Tomorrow's homes may be made of glass and steel -- or they may resemble the shelters built by our prehistoric ancestors. Architects and engineers are taking a new look at ancient building techniques.
Imagine a magical building material. It's cheap, perhaps even free. It's plentiful everywhere, worldwide. It's strong enough to hold up under extreme weather conditions. It's inexpensive to heat and cool. And it's so easy to use that workers can learn the necessary skills in a few hours.
This miraculous substance isn't only cheap as dirt, it is dirt, and it's winning new respect from architects, engineers, and designers. One look at the Great Wall of China will tell you how durable earthen construction can be. And, concerns for the environment and energy conservation make ordinary dirt look downright appealing.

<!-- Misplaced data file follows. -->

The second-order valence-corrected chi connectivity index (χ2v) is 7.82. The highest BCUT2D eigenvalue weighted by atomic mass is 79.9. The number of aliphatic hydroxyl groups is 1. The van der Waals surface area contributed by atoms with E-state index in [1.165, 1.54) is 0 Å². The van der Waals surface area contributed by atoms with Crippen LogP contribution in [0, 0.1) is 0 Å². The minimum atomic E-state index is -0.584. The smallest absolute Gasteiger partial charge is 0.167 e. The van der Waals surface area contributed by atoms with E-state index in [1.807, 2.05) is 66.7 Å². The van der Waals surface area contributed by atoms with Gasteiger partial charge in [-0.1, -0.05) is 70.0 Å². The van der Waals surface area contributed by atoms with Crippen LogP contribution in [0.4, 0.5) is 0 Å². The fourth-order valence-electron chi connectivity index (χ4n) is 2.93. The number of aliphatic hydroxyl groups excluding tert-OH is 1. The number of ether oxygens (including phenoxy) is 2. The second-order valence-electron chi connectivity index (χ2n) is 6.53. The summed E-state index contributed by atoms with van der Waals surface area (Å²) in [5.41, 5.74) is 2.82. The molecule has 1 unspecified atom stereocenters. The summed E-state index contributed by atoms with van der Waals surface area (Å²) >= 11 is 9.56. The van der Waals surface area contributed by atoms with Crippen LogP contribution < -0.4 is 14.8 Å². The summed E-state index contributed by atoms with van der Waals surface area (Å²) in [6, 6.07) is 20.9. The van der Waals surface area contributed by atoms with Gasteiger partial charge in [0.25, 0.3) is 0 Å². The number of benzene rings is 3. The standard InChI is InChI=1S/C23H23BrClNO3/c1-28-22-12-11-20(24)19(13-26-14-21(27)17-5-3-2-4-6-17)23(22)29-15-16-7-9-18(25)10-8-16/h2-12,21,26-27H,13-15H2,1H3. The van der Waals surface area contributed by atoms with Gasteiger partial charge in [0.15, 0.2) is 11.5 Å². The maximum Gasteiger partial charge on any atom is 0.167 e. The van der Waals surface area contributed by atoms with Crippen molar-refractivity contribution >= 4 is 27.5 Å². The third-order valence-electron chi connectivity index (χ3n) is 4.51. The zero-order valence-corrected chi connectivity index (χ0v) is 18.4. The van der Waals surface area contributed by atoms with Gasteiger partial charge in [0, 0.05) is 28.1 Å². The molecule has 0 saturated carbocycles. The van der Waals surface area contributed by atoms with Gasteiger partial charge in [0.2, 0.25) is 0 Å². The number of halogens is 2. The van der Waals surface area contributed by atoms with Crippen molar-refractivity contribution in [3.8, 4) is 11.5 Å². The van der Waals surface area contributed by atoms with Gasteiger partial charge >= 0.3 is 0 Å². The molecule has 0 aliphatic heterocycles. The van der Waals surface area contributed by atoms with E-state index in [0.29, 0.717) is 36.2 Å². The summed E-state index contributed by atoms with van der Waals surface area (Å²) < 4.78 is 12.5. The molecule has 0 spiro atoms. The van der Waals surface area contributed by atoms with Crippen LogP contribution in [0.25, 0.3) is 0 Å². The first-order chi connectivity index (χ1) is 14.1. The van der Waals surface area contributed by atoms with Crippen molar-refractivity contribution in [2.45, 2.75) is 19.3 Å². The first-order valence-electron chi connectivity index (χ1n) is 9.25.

What does an earth house look like? Perhaps it will resemble the 400-year-old Taos Pueblo. Or, tomorrow's earth homes may take on surprising new forms.
Types of Earth ConstructionAn earth house can be made in a variety of ways: underground .
No one can argue with the environmental benefits of using mud and straw. But the ecological building movement does have critics. In an interview with The Independent, Patrick Hannay, from the Welsh School of Architecture, attacked the straw bale structures at the Centre for Alternative Technology in Wales. "There would appear to be little aesthetic leadership here," Hannay said.
But, you be the judge. Does "responsible architecture" have to be unsightly? Can a cob, straw bale or earth sheltered home be attractive and comfortable? Would you like to live in one?